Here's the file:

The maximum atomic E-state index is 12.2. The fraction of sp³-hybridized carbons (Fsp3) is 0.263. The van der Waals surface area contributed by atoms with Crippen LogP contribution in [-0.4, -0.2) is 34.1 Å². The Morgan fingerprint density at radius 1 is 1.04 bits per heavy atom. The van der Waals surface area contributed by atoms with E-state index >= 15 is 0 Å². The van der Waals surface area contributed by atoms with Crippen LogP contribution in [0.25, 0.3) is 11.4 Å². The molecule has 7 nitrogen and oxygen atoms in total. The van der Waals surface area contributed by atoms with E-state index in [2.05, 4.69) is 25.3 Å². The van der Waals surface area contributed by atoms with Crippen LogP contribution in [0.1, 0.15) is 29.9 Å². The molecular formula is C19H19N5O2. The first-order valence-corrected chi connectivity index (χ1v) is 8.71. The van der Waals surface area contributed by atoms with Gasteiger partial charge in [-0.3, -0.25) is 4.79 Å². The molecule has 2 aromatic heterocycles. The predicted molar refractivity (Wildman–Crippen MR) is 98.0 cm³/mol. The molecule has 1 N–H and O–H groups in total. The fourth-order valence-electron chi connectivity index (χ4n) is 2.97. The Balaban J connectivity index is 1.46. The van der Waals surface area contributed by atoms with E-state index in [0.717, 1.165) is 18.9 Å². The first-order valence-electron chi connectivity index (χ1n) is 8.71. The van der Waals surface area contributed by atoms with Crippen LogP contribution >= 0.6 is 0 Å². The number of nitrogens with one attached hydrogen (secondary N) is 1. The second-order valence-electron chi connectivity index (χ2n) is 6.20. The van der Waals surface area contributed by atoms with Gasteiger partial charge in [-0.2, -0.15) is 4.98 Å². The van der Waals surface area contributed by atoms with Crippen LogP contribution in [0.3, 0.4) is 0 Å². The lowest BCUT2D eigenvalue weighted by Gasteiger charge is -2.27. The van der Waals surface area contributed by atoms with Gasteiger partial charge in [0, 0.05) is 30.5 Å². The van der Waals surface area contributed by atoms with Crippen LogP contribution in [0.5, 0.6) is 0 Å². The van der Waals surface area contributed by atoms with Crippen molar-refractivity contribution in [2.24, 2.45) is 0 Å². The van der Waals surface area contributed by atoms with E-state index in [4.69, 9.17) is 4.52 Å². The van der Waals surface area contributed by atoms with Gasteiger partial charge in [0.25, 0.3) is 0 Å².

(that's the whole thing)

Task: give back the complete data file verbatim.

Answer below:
The maximum atomic E-state index is 12.2. The fraction of sp³-hybridized carbons (Fsp3) is 0.263. The van der Waals surface area contributed by atoms with Crippen LogP contribution in [-0.4, -0.2) is 34.1 Å². The Morgan fingerprint density at radius 1 is 1.04 bits per heavy atom. The van der Waals surface area contributed by atoms with E-state index >= 15 is 0 Å². The van der Waals surface area contributed by atoms with Crippen LogP contribution in [0.25, 0.3) is 11.4 Å². The molecule has 7 nitrogen and oxygen atoms in total. The van der Waals surface area contributed by atoms with E-state index in [2.05, 4.69) is 25.3 Å². The van der Waals surface area contributed by atoms with Crippen LogP contribution in [0.1, 0.15) is 29.9 Å². The molecular formula is C19H19N5O2. The first-order valence-corrected chi connectivity index (χ1v) is 8.71. The van der Waals surface area contributed by atoms with Gasteiger partial charge in [-0.3, -0.25) is 4.79 Å². The molecule has 2 aromatic heterocycles. The predicted molar refractivity (Wildman–Crippen MR) is 98.0 cm³/mol. The molecule has 1 N–H and O–H groups in total. The fourth-order valence-electron chi connectivity index (χ4n) is 2.97. The Balaban J connectivity index is 1.46. The van der Waals surface area contributed by atoms with E-state index in [0.717, 1.165) is 18.9 Å². The first-order valence-electron chi connectivity index (χ1n) is 8.71. The van der Waals surface area contributed by atoms with Crippen LogP contribution >= 0.6 is 0 Å². The number of nitrogens with one attached hydrogen (secondary N) is 1. The second-order valence-electron chi connectivity index (χ2n) is 6.20. The van der Waals surface area contributed by atoms with Gasteiger partial charge in [-0.2, -0.15) is 4.98 Å². The van der Waals surface area contributed by atoms with Crippen LogP contribution in [0.3, 0.4) is 0 Å². The lowest BCUT2D eigenvalue weighted by Gasteiger charge is -2.27. The van der Waals surface area contributed by atoms with Gasteiger partial charge in [0, 0.05) is 30.5 Å². The van der Waals surface area contributed by atoms with Crippen LogP contribution in [0.5, 0.6) is 0 Å². The van der Waals surface area contributed by atoms with Crippen molar-refractivity contribution in [2.24, 2.45) is 0 Å². The van der Waals surface area contributed by atoms with E-state index in [4.69, 9.17) is 4.52 Å². The van der Waals surface area contributed by atoms with Gasteiger partial charge in [0.25, 0.3) is 0 Å².